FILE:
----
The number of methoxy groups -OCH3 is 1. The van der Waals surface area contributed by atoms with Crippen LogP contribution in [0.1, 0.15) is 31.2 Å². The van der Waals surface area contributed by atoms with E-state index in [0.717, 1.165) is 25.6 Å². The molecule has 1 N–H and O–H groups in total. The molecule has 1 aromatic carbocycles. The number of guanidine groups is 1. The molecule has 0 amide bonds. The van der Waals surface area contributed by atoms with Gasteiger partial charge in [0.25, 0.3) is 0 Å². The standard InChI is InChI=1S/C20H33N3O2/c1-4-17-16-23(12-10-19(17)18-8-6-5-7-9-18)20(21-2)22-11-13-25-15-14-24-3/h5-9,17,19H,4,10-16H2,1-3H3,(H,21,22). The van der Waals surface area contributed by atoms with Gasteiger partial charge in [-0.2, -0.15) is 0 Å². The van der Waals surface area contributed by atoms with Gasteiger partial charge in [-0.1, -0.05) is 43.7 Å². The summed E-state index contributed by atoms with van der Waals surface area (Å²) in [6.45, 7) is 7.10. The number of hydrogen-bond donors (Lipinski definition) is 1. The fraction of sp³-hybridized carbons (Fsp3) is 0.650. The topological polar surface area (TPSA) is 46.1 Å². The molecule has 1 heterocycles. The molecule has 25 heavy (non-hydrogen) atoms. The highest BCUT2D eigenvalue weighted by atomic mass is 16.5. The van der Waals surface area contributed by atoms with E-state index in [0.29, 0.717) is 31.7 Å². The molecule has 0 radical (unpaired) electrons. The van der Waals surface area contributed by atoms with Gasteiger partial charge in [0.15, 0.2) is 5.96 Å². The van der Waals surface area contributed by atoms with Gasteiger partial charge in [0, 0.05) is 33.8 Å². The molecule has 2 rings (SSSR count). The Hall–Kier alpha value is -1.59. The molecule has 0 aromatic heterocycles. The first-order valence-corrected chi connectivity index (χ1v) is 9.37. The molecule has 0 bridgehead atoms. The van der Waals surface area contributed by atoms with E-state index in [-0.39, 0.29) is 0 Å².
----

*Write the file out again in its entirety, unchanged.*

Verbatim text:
The number of methoxy groups -OCH3 is 1. The van der Waals surface area contributed by atoms with Crippen LogP contribution in [0.1, 0.15) is 31.2 Å². The van der Waals surface area contributed by atoms with E-state index in [0.717, 1.165) is 25.6 Å². The molecule has 1 N–H and O–H groups in total. The molecule has 1 aromatic carbocycles. The number of guanidine groups is 1. The molecule has 0 amide bonds. The van der Waals surface area contributed by atoms with Gasteiger partial charge in [0.25, 0.3) is 0 Å². The standard InChI is InChI=1S/C20H33N3O2/c1-4-17-16-23(12-10-19(17)18-8-6-5-7-9-18)20(21-2)22-11-13-25-15-14-24-3/h5-9,17,19H,4,10-16H2,1-3H3,(H,21,22). The van der Waals surface area contributed by atoms with Gasteiger partial charge in [-0.2, -0.15) is 0 Å². The van der Waals surface area contributed by atoms with Gasteiger partial charge in [-0.1, -0.05) is 43.7 Å². The summed E-state index contributed by atoms with van der Waals surface area (Å²) in [6.45, 7) is 7.10. The number of hydrogen-bond donors (Lipinski definition) is 1. The fraction of sp³-hybridized carbons (Fsp3) is 0.650. The topological polar surface area (TPSA) is 46.1 Å². The molecule has 1 heterocycles. The molecule has 25 heavy (non-hydrogen) atoms. The highest BCUT2D eigenvalue weighted by atomic mass is 16.5. The van der Waals surface area contributed by atoms with E-state index in [0.29, 0.717) is 31.7 Å². The molecule has 0 radical (unpaired) electrons. The van der Waals surface area contributed by atoms with Gasteiger partial charge in [0.15, 0.2) is 5.96 Å². The van der Waals surface area contributed by atoms with Gasteiger partial charge in [0, 0.05) is 33.8 Å². The molecule has 2 rings (SSSR count). The Hall–Kier alpha value is -1.59. The molecule has 0 aromatic heterocycles. The first-order valence-corrected chi connectivity index (χ1v) is 9.37. The molecule has 0 bridgehead atoms. The van der Waals surface area contributed by atoms with E-state index in [-0.39, 0.29) is 0 Å².